• Bruce Adams at the Center for Inquiry thru Dec 31 Buffalo News
• Mark Duquette @ Alleyway Theater thru Nov 30
• Trans-Evolution: Examining Bio Art @ CEPA thru Dec 20
• Bruce Adams & Richard Huntington at the Carnegie thru Dec 13
• Michael Goldberg @ Anderson Gallery thru Jan 18
• Geraldine LIquidano, Alan Larson @ Galeria Blanca (4222 N. Buffalo Rd, Orchard Pk) thru Dec 14
• Adele Cohen @ Buffalo Big Print thru Nov 29
• Adele Becker, Susan Budash, Susan Copley, Jason Klinger, Ginny Lohr @ Amherst Jewish Center (Getzville) thru Nov 30
• Michael Goldberg @ UB Anderson Gallery thru Jan 18
• Rita Argen Auerbach at The Mansion on Delaware (until daylight savings time ends)
• Diane Baker at The Mansion on Delaware (indefinitely)
The Sunshine of Your Ginger Jesus
When I go shopping with someone, I have this preternatural ability to never find what I'm looking for while the person I'm with (who is never looking for anything) finds their own version of what I want. It happened in Toronto this summer as I scoured the town for new running shoes, found nothing while Carlo "Imelda Marcos" Cesta found his dream pair, on sale no less, within fifteen minutes. More recently, I was complaining to Buffalo Arts Studio curator Cori Wolff that I have never managed to find a cool painting at a thrift shop or flea market. Of course, shortly after my complaint, Cori scored this ten dollar masterpiece:
At first, I thought it was the world famous lord and savior Jesus Christ and had that been the case, we might have had to arm-wrestle for it. But it was actually a 1967 painting someone had done of Cream drummer Ginger Baker. Cori explained how she grew up listening to Cream because her mother always played them. I could not top that sentimental rationale. It's disturbingly hilarious and, I might add, very painterly, with thick, visible brush strokes. Best of all, the artist took the time to hand-carve the title directly into the frame. I think I speak for both of us when I say Ginger Jesus made our day.
"At a time when oil prices and oil dependence are forcing us to rethink the wisdom of suburban and exurban living, Buffalo could eventually offer a blueprint for repairing America’s other shrinking postindustrial cities."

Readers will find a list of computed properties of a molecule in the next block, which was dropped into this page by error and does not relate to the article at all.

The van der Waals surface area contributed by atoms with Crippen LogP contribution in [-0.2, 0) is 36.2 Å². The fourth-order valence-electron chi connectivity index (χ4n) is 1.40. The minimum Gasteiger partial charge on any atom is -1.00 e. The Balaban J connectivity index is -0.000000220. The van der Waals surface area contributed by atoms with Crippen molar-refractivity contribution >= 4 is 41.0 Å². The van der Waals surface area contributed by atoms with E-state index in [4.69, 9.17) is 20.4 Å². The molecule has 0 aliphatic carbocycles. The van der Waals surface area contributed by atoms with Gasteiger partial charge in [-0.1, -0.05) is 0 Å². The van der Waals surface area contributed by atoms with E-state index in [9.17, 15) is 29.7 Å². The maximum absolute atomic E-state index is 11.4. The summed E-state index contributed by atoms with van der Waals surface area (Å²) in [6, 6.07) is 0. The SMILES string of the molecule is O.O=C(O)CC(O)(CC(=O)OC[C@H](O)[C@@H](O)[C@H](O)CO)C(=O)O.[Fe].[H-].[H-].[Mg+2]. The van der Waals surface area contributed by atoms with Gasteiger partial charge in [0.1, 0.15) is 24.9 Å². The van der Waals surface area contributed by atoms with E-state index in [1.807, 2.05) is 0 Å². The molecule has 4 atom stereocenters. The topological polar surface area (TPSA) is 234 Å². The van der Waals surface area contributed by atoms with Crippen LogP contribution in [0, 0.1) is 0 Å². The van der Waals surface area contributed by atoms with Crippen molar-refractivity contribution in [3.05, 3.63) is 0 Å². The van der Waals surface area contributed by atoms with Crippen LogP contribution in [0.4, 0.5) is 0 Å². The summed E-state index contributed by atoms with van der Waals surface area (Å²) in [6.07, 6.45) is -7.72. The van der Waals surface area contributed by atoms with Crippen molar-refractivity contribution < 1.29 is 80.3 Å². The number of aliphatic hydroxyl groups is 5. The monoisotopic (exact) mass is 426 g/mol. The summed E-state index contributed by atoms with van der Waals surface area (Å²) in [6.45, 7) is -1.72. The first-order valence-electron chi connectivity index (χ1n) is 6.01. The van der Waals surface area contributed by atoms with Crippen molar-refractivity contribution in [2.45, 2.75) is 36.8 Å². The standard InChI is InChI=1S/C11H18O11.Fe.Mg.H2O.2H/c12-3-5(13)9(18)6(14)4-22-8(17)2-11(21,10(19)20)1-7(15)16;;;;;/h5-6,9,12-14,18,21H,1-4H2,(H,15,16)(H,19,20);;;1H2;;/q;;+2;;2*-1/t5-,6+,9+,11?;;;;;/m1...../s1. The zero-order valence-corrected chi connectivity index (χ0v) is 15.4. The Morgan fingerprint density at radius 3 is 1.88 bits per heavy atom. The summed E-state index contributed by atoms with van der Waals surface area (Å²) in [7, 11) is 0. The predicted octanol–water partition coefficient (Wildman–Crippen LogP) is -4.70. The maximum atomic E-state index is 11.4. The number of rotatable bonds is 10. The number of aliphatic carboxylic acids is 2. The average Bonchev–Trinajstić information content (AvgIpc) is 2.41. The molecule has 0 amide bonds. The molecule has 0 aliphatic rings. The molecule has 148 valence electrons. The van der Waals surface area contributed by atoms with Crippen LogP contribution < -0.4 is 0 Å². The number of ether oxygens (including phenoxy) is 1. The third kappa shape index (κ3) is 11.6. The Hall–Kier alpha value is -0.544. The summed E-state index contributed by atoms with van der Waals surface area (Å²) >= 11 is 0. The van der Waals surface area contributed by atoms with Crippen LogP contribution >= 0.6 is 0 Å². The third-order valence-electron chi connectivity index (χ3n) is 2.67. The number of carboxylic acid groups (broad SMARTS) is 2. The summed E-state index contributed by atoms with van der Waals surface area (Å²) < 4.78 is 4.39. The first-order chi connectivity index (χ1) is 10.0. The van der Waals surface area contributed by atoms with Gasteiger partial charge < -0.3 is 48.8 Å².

I kept forgetting to post this piece because I knew everyone in Buffalo had already read it. So, for those of you located Elsewhere...
"We were excited to work on the logo and energized by the prospect of Mr. Obama’s campaign. However, we didn’t pursue or develop the work because we were motivated exclusively by ideology. It was an opportunity to do breakthrough work at the right time in what’s become a predictable graphic landscape."
Eavesdropping in Toronto
@ YYZ, Toronto, thru Dec 13
John asked myself and the great Steve Reinke to write a couple of texts for his current show Eavesdropping On Objects, which you can read here.
Betty James 1918—2008
NY Times obit
Something I listened to this week...
I'm still fully locked into Bob Dylan's Tell Tale Signs, but the ageless sound of that record—and Bob's version of Miss The Mississippi—has led me backward in time and I've been playing the shit out of this splendid piece of 1958 vinyl by Jimmy Rodgers, his first album. Interesting in that it doesn't sound exactly like a country album, though Rodgers does employ some deft yodeling trills here and there, and it doesn't exactly sound like a rock and roll record, even though Rodgers was recording during the birth of the genre. And despite the ultra-pleasant album cover art, there's always a dark edge to Rodgers. Voice of a sad, beautiful angel. This may be the vinyl that prompts me to use that usb cable that came with the turntable.
It is not the critic who counts, not the man who points out how the strong man stumbles or where the doer of deeds could have done them better. The credit belongs to the man who is actually in the arena, whose face is marred by dust and sweat and blood, who strives valiantly, who errs and comes up short again and again. Because there is no effort without error and shortcomings, he who knows the great devotion, who spends himself in a worthy cause, who at the best knows in the end the high achievement of triumph and who at worst, if he fails while daring greatly, knows his place shall never be with those timid and cold souls who know neither victory nor defeat.
— Theodore Roosevelt